Sunday, September 11, 2011

Writing About 9/11

I didn't expect to be writing a post today. It's a beautiful morning and the outdoor beckons. But all week I have been reading and listening to commentaries on the anniversary of 9/11 and this morning I couldn't help but ponder - how do we write about 9/11 for young readers? Most of whom were not alive when the tragic event happened. How does it affect our writing choices ten years later?

I remember that morning all too well, as vivid as JFK's assassination or the Challenger disaster. For my kids, 9/11 is a defining moment for them as teens. Early out in the West, that morning we were just getting our day started when our daughter's boyfriend called to tell us to turn on the TV. Our son had just started his senior year in high school. Now as an adult, he can read novels like Spokane author Jess Walters' National Book award finalist The Zero with his own experience of the event.

But our readers know only what they hear and read about. Some children's writers have effectively used the towers as a metaphor for the pre-9/11 New York City as in the picture book The Man Who Walked Between Two Towers by Mordicai Gerstein. The Little Chapel that Stood by A. B. Curtiss is a 40 page picture book that features the respite St. Paul's church near Ground Zero offered workers and families.

I believe the most effective picture book that combines both pre and post 9/11 NYC is Maira Kalman's 2002 book "Fireboat: The Heroic Adventures of the John J. Harvey." The story traces the boat's decades of service and especially how it rescued trapped people on September 11th and pumped water for four days in the ravaged city.

Many nonfiction titles have been written about the events. In 2002 twenty children's/YA authors contributed to 911: The Book of Help (Authors Respond to the Tragedy.) But was nine years ago.

I remember reading a YA novel about a girl whose mother died in the towers and she had to leave NYC for a new life with her father. I can't remember or locate the title. Anyone? Can you suggest any well written YA or MG novels that feature 9/11?
I just found a blog listing new 9/11 books, forty titles for adults and only two for children/YA readers: Love is the Higher Law by David Levithan and America is Under Attack: September 11, 2001, The Day the Towers Fell by Don Brown. Why is this so?

How does 9/11 and its aftermath affect us writers ten years later? For me, I believe it's an undercurrent in my life, a feeling that America no longer stands alone. We are one world and by god we'd better figure that out - sooner than later.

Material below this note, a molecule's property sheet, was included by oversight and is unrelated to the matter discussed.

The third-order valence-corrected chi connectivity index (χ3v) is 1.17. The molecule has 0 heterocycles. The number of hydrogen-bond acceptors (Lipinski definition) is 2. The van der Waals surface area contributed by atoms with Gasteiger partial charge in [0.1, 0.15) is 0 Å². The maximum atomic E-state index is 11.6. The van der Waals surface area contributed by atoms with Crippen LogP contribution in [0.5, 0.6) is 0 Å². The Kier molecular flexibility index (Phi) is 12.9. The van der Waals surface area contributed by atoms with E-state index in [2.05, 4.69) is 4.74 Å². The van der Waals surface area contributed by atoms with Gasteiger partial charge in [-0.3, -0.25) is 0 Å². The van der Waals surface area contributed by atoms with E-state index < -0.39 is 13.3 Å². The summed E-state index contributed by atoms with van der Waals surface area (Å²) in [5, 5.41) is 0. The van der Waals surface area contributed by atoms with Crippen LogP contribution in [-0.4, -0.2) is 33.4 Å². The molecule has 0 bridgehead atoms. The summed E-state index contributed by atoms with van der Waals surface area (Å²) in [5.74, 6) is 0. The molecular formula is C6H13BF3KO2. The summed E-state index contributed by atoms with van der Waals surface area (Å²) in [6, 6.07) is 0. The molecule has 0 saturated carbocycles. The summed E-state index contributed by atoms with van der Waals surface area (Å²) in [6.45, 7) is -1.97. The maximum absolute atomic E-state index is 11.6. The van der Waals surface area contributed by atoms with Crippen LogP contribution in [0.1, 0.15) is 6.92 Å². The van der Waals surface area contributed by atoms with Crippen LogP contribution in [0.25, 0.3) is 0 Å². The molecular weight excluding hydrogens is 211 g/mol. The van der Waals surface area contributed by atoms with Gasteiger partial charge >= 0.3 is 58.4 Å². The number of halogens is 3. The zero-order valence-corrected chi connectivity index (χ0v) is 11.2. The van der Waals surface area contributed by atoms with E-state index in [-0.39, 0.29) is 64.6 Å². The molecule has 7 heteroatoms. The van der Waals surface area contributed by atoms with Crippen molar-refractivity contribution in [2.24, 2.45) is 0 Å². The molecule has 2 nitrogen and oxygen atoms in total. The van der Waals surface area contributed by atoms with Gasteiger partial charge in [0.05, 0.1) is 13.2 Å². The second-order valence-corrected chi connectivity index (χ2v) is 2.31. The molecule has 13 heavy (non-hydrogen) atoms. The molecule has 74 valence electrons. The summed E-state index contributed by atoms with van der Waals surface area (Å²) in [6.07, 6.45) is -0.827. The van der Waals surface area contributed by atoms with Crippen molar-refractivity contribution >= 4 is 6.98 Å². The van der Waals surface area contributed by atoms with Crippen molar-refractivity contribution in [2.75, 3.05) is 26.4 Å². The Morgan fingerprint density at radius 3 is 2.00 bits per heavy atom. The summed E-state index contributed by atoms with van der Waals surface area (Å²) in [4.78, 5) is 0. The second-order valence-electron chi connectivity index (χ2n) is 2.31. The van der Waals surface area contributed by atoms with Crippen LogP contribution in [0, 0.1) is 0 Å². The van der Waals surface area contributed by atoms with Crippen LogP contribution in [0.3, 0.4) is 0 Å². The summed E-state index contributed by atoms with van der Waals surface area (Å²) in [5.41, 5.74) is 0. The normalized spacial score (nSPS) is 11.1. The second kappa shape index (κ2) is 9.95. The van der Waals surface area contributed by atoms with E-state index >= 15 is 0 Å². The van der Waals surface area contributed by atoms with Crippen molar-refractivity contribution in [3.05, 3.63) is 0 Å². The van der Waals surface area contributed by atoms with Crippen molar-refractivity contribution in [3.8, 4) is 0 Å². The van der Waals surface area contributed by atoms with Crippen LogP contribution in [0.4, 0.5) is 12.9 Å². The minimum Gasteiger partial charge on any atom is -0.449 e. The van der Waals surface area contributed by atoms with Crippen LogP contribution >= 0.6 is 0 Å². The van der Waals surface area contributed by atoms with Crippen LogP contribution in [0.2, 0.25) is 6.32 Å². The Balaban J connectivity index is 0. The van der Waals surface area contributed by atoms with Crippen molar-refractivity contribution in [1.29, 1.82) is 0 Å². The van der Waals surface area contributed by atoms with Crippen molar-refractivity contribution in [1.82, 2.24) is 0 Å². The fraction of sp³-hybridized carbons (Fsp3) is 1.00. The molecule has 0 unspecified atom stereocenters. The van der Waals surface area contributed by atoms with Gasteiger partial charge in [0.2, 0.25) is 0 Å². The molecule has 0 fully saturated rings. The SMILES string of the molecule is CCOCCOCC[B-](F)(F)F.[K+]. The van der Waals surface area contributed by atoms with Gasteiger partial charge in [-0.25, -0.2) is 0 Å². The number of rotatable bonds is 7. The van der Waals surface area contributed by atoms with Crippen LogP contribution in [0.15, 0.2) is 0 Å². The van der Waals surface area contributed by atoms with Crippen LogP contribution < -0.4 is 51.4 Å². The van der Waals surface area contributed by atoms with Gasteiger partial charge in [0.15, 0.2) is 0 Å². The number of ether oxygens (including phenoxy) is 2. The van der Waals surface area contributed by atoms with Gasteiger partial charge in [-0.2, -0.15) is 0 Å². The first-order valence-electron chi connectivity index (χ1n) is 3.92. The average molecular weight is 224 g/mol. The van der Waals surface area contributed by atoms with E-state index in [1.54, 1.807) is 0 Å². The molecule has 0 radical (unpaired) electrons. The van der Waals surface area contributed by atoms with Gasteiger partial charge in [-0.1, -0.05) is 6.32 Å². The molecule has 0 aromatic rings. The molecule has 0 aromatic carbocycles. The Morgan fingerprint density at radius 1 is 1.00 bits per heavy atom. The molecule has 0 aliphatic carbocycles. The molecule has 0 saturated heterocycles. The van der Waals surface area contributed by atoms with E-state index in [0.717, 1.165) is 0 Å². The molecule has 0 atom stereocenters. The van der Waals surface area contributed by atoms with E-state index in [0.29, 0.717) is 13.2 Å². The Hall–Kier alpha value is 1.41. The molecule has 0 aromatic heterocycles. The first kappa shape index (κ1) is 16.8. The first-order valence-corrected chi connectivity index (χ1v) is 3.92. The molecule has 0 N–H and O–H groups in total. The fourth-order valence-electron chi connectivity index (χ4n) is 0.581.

Weigh in, folks. I'm just thinking aloud this morning. Has 9/11 affected your writing? Should it?


  1. A good post-9/11 YA book: Shine, Coconut Moon by Neesha Meminger. It's about an Indian-American girl dealing with her own cultural heritage post-9/11. 9/11 isn't the direct focus, but it certainly influences how she and her family members are perceived in their community, exposing some of the unfortunate prejudices that resulted from the tragedy.

  2. "Fordson" is a wonderful documentary film that would be good for middle schoolers and high schoolers. It focuses on the Fordson High School football team in Dearborn, Michigan. Because of the many Muslims in Dearborn the team is made up of kids of the Muslim faith and in 2009 the big game occurred during Ramadan.

    The film is about football, about Dearborn, about Muslim families, and what they have faced in the way of prejudice since 9/11.

  3. Claire, it's interesting to think about an incredibly powerful event that occurred just before, or very early in the lifetimes of most of our current readers. If writing contemporary fiction, then the new understandings/prejudices/rules of society that came out of that moment may be relevant to the social/cultural setting of the story, just like the Vietnam War is relevant in Gary Schmidt's OK for Now. Those rules define the world children are currently growing up in, and yet only readers ages 13-18 would have any memory of the day those rules began to be put in place. And the level of understanding represented in those memories would vary tremendously. For a lot of kids 10 years ago might as well be 50 years ago in their perception of time--but the subsequent rules are very much present tense.

  4. Indeed, Cheryl. And how much do they need to know about it? Yesterday on the radio they interviewed students who were performing in a 9/11 play and yet admitted that they had learned little or nothing about the event while growing up. Even the girl whose mother lost a dear friend in the Towers. The mother never talked to the girl about it and she wished her mother had. I hope young people watched the riveting coverage over the past week.